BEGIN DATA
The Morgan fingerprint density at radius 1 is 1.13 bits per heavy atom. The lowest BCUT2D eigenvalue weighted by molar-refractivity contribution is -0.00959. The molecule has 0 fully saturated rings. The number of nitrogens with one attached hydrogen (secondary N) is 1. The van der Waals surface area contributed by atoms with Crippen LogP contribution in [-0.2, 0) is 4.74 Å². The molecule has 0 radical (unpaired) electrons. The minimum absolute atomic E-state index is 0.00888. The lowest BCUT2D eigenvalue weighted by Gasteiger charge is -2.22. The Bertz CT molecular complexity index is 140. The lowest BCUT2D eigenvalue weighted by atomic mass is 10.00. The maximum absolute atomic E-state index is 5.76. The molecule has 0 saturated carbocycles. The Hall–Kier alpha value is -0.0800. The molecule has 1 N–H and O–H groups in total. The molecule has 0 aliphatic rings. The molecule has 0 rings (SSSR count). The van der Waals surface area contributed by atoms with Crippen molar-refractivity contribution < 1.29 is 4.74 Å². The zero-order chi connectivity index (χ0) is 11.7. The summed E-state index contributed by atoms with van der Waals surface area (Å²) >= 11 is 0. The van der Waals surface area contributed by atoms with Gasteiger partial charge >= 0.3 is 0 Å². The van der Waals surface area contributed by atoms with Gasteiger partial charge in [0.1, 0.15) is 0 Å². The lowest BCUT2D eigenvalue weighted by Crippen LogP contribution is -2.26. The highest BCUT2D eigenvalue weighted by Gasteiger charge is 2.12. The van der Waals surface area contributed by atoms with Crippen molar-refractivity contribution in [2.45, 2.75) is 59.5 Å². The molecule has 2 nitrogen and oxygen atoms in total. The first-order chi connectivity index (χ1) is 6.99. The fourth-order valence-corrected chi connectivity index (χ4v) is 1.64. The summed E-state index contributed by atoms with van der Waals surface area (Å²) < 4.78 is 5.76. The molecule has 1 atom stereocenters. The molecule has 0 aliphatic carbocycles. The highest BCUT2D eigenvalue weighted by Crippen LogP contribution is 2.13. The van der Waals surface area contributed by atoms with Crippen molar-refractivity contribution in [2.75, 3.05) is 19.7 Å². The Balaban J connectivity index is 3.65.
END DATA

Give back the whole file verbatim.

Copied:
The Morgan fingerprint density at radius 1 is 1.13 bits per heavy atom. The lowest BCUT2D eigenvalue weighted by molar-refractivity contribution is -0.00959. The molecule has 0 fully saturated rings. The number of nitrogens with one attached hydrogen (secondary N) is 1. The van der Waals surface area contributed by atoms with Crippen LogP contribution in [-0.2, 0) is 4.74 Å². The molecule has 0 radical (unpaired) electrons. The minimum absolute atomic E-state index is 0.00888. The lowest BCUT2D eigenvalue weighted by Gasteiger charge is -2.22. The Bertz CT molecular complexity index is 140. The lowest BCUT2D eigenvalue weighted by atomic mass is 10.00. The maximum absolute atomic E-state index is 5.76. The molecule has 0 saturated carbocycles. The Hall–Kier alpha value is -0.0800. The molecule has 1 N–H and O–H groups in total. The molecule has 0 aliphatic rings. The molecule has 0 rings (SSSR count). The van der Waals surface area contributed by atoms with Crippen molar-refractivity contribution < 1.29 is 4.74 Å². The zero-order chi connectivity index (χ0) is 11.7. The summed E-state index contributed by atoms with van der Waals surface area (Å²) >= 11 is 0. The van der Waals surface area contributed by atoms with Gasteiger partial charge >= 0.3 is 0 Å². The van der Waals surface area contributed by atoms with Gasteiger partial charge in [0.1, 0.15) is 0 Å². The lowest BCUT2D eigenvalue weighted by Crippen LogP contribution is -2.26. The highest BCUT2D eigenvalue weighted by Gasteiger charge is 2.12. The van der Waals surface area contributed by atoms with Crippen molar-refractivity contribution in [2.45, 2.75) is 59.5 Å². The molecule has 2 nitrogen and oxygen atoms in total. The first-order chi connectivity index (χ1) is 6.99. The fourth-order valence-corrected chi connectivity index (χ4v) is 1.64. The summed E-state index contributed by atoms with van der Waals surface area (Å²) < 4.78 is 5.76. The molecule has 1 atom stereocenters. The molecule has 0 aliphatic carbocycles. The highest BCUT2D eigenvalue weighted by Crippen LogP contribution is 2.13. The van der Waals surface area contributed by atoms with Crippen molar-refractivity contribution in [2.75, 3.05) is 19.7 Å². The Balaban J connectivity index is 3.65.